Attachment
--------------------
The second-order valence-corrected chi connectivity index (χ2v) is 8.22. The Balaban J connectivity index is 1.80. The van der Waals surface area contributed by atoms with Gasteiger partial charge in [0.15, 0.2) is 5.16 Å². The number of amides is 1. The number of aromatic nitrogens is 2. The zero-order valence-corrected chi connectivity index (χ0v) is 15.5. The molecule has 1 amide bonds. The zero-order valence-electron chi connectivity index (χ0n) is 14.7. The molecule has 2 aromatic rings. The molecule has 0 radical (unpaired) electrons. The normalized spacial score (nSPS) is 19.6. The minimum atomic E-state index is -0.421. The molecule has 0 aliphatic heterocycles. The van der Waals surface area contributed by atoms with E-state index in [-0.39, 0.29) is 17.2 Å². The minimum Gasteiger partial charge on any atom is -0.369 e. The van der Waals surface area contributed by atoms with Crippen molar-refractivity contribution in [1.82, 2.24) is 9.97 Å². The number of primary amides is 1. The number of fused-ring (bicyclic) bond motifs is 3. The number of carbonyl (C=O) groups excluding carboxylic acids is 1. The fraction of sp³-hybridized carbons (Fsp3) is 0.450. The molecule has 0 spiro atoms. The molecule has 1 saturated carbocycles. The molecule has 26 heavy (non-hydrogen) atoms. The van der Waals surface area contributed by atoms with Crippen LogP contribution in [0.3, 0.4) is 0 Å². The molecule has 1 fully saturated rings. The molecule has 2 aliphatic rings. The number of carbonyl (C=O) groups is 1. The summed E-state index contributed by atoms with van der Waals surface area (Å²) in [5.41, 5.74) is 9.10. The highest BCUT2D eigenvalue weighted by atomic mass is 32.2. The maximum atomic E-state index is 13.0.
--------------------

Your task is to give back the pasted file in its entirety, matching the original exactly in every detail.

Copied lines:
The second-order valence-corrected chi connectivity index (χ2v) is 8.22. The Balaban J connectivity index is 1.80. The van der Waals surface area contributed by atoms with Gasteiger partial charge in [0.15, 0.2) is 5.16 Å². The number of amides is 1. The number of aromatic nitrogens is 2. The zero-order valence-corrected chi connectivity index (χ0v) is 15.5. The molecule has 1 amide bonds. The zero-order valence-electron chi connectivity index (χ0n) is 14.7. The molecule has 2 aromatic rings. The molecule has 0 radical (unpaired) electrons. The normalized spacial score (nSPS) is 19.6. The minimum atomic E-state index is -0.421. The molecule has 0 aliphatic heterocycles. The van der Waals surface area contributed by atoms with E-state index in [-0.39, 0.29) is 17.2 Å². The minimum Gasteiger partial charge on any atom is -0.369 e. The van der Waals surface area contributed by atoms with Crippen molar-refractivity contribution in [1.82, 2.24) is 9.97 Å². The number of primary amides is 1. The number of fused-ring (bicyclic) bond motifs is 3. The number of carbonyl (C=O) groups excluding carboxylic acids is 1. The fraction of sp³-hybridized carbons (Fsp3) is 0.450. The molecule has 0 spiro atoms. The molecule has 1 saturated carbocycles. The molecule has 26 heavy (non-hydrogen) atoms. The van der Waals surface area contributed by atoms with Crippen LogP contribution in [0.3, 0.4) is 0 Å². The molecule has 1 fully saturated rings. The molecule has 2 aliphatic rings. The number of carbonyl (C=O) groups is 1. The summed E-state index contributed by atoms with van der Waals surface area (Å²) in [5.41, 5.74) is 9.10. The highest BCUT2D eigenvalue weighted by atomic mass is 32.2. The maximum atomic E-state index is 13.0.